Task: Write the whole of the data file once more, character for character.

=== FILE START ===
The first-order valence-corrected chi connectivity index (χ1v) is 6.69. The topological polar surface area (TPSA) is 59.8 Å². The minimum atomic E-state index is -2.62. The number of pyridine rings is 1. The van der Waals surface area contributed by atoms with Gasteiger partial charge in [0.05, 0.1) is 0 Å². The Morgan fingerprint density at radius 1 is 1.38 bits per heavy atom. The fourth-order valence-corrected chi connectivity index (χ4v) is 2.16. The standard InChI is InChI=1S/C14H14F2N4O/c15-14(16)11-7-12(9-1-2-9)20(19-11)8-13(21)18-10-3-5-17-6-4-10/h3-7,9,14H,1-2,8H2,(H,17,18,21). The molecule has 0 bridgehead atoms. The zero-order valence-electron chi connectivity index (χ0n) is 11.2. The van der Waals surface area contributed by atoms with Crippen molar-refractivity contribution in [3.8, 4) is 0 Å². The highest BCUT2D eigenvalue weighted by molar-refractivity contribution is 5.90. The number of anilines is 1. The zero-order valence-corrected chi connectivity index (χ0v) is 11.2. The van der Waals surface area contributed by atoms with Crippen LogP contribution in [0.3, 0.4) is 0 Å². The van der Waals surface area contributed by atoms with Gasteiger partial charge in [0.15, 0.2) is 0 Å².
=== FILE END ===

The first-order valence-corrected chi connectivity index (χ1v) is 6.69. The topological polar surface area (TPSA) is 59.8 Å². The minimum atomic E-state index is -2.62. The number of pyridine rings is 1. The van der Waals surface area contributed by atoms with Gasteiger partial charge in [0.05, 0.1) is 0 Å². The Morgan fingerprint density at radius 1 is 1.38 bits per heavy atom. The fourth-order valence-corrected chi connectivity index (χ4v) is 2.16. The standard InChI is InChI=1S/C14H14F2N4O/c15-14(16)11-7-12(9-1-2-9)20(19-11)8-13(21)18-10-3-5-17-6-4-10/h3-7,9,14H,1-2,8H2,(H,17,18,21). The molecule has 0 bridgehead atoms. The zero-order valence-electron chi connectivity index (χ0n) is 11.2. The van der Waals surface area contributed by atoms with Crippen molar-refractivity contribution in [3.8, 4) is 0 Å². The highest BCUT2D eigenvalue weighted by molar-refractivity contribution is 5.90. The number of anilines is 1. The zero-order valence-corrected chi connectivity index (χ0v) is 11.2. The van der Waals surface area contributed by atoms with Crippen LogP contribution in [0.3, 0.4) is 0 Å². The van der Waals surface area contributed by atoms with Gasteiger partial charge in [0.15, 0.2) is 0 Å².